We have an "informal" specification that lists the different REST operations, and describes the "beans" that are passed in/out. On the java side, we have different bean classes, and we use gson to turn the incoming JSON strings into Java objects.
Lately, I figured that our current setup on the Java side ignores bean fields that are unknown. So when the JS side provides a field that gson can't map to a Java bean class field, nothing happens.
On the one hand, this behavior seems convenient, for example it enables the JS side to do this:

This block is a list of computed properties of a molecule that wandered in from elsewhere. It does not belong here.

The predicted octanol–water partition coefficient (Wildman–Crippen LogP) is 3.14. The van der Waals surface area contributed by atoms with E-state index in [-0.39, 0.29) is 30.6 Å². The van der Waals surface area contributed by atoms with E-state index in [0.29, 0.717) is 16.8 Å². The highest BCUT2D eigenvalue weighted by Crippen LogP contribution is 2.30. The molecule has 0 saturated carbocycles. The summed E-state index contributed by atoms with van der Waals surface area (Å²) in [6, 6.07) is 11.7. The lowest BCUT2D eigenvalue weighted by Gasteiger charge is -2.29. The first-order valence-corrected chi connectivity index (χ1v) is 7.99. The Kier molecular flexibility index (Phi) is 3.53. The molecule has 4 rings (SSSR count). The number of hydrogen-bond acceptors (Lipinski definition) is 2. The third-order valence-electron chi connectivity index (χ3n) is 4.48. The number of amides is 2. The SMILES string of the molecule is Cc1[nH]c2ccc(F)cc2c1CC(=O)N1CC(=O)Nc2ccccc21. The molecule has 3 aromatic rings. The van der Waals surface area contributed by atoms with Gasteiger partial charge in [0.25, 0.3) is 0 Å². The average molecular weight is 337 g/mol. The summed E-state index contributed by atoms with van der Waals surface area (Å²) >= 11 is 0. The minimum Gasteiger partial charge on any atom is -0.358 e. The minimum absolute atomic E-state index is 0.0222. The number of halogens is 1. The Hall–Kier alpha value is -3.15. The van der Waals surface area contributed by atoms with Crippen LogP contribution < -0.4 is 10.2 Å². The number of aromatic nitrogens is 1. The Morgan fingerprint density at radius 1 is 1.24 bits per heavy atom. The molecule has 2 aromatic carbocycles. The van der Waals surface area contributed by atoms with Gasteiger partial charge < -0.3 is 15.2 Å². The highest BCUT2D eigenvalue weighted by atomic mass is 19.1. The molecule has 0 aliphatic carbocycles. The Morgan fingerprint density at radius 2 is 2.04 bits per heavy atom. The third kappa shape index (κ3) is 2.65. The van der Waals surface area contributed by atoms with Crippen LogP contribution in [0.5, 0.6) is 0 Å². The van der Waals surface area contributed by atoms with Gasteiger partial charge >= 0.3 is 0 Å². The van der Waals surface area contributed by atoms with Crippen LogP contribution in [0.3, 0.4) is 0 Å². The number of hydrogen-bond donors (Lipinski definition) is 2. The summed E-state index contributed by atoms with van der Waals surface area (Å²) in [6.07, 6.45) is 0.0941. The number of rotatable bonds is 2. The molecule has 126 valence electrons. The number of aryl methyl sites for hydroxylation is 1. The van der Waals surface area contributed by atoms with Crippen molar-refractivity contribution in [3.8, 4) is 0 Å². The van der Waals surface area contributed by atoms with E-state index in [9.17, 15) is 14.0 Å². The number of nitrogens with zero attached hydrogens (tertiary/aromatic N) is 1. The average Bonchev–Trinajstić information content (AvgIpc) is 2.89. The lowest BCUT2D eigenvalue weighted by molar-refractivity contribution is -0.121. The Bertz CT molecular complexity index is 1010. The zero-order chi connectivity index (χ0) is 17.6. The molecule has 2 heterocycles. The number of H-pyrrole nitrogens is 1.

- calling a GET from the backend, receiving an instance of some X bean
- adding other information to that object, to then send use it as Y bean on some PUT request
On the other hand, from the statically typed backend point of view, it just feels wrong to ignore incoming data.
My question: are there specific best practices or patterns that apply here? Are there good technical arguments to always allow "unknown" fields, or to always forbid them, and "fail" requests using unknown fields?